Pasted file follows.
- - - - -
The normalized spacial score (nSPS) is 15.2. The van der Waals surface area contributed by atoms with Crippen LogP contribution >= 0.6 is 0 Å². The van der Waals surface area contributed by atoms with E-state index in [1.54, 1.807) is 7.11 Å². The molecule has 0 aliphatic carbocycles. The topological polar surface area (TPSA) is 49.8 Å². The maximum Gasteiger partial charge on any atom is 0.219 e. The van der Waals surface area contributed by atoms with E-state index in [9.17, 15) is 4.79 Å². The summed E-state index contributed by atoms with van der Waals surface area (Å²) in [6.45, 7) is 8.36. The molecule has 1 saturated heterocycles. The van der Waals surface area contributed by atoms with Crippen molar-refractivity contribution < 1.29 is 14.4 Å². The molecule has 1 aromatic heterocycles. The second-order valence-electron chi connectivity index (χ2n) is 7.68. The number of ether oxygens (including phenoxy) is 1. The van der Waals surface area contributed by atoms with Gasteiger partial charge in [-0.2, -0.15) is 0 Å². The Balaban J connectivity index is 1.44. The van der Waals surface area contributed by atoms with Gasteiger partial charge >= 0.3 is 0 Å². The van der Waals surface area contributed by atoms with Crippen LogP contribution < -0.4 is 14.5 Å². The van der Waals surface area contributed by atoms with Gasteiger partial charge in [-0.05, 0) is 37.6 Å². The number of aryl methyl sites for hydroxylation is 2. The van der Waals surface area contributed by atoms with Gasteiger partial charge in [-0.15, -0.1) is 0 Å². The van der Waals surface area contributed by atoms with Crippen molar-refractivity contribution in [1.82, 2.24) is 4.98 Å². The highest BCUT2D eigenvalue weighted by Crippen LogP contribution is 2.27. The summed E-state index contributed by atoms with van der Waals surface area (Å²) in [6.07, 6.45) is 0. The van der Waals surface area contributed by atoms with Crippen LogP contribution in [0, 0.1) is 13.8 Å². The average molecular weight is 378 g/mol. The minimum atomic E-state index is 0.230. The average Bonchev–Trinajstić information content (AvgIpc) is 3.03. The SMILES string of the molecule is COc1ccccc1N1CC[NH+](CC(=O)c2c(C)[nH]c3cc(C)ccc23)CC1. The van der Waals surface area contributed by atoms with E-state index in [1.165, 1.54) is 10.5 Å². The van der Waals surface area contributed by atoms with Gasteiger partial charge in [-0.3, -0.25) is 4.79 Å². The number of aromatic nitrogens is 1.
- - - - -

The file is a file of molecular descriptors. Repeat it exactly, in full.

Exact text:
The normalized spacial score (nSPS) is 15.2. The van der Waals surface area contributed by atoms with Crippen LogP contribution >= 0.6 is 0 Å². The van der Waals surface area contributed by atoms with E-state index in [1.54, 1.807) is 7.11 Å². The molecule has 0 aliphatic carbocycles. The topological polar surface area (TPSA) is 49.8 Å². The maximum Gasteiger partial charge on any atom is 0.219 e. The van der Waals surface area contributed by atoms with E-state index in [9.17, 15) is 4.79 Å². The summed E-state index contributed by atoms with van der Waals surface area (Å²) in [6.45, 7) is 8.36. The molecule has 1 saturated heterocycles. The van der Waals surface area contributed by atoms with Crippen molar-refractivity contribution < 1.29 is 14.4 Å². The molecule has 1 aromatic heterocycles. The second-order valence-electron chi connectivity index (χ2n) is 7.68. The number of ether oxygens (including phenoxy) is 1. The van der Waals surface area contributed by atoms with Gasteiger partial charge in [-0.2, -0.15) is 0 Å². The Balaban J connectivity index is 1.44. The van der Waals surface area contributed by atoms with Gasteiger partial charge >= 0.3 is 0 Å². The van der Waals surface area contributed by atoms with Crippen LogP contribution < -0.4 is 14.5 Å². The van der Waals surface area contributed by atoms with Gasteiger partial charge in [-0.05, 0) is 37.6 Å². The number of aryl methyl sites for hydroxylation is 2. The van der Waals surface area contributed by atoms with Gasteiger partial charge in [-0.15, -0.1) is 0 Å². The van der Waals surface area contributed by atoms with Crippen molar-refractivity contribution in [1.82, 2.24) is 4.98 Å². The highest BCUT2D eigenvalue weighted by Crippen LogP contribution is 2.27. The summed E-state index contributed by atoms with van der Waals surface area (Å²) in [6.07, 6.45) is 0. The van der Waals surface area contributed by atoms with Crippen LogP contribution in [0, 0.1) is 13.8 Å². The average molecular weight is 378 g/mol. The minimum atomic E-state index is 0.230. The average Bonchev–Trinajstić information content (AvgIpc) is 3.03. The SMILES string of the molecule is COc1ccccc1N1CC[NH+](CC(=O)c2c(C)[nH]c3cc(C)ccc23)CC1. The van der Waals surface area contributed by atoms with E-state index in [1.165, 1.54) is 10.5 Å². The van der Waals surface area contributed by atoms with Gasteiger partial charge in [-0.3, -0.25) is 4.79 Å². The number of aromatic nitrogens is 1.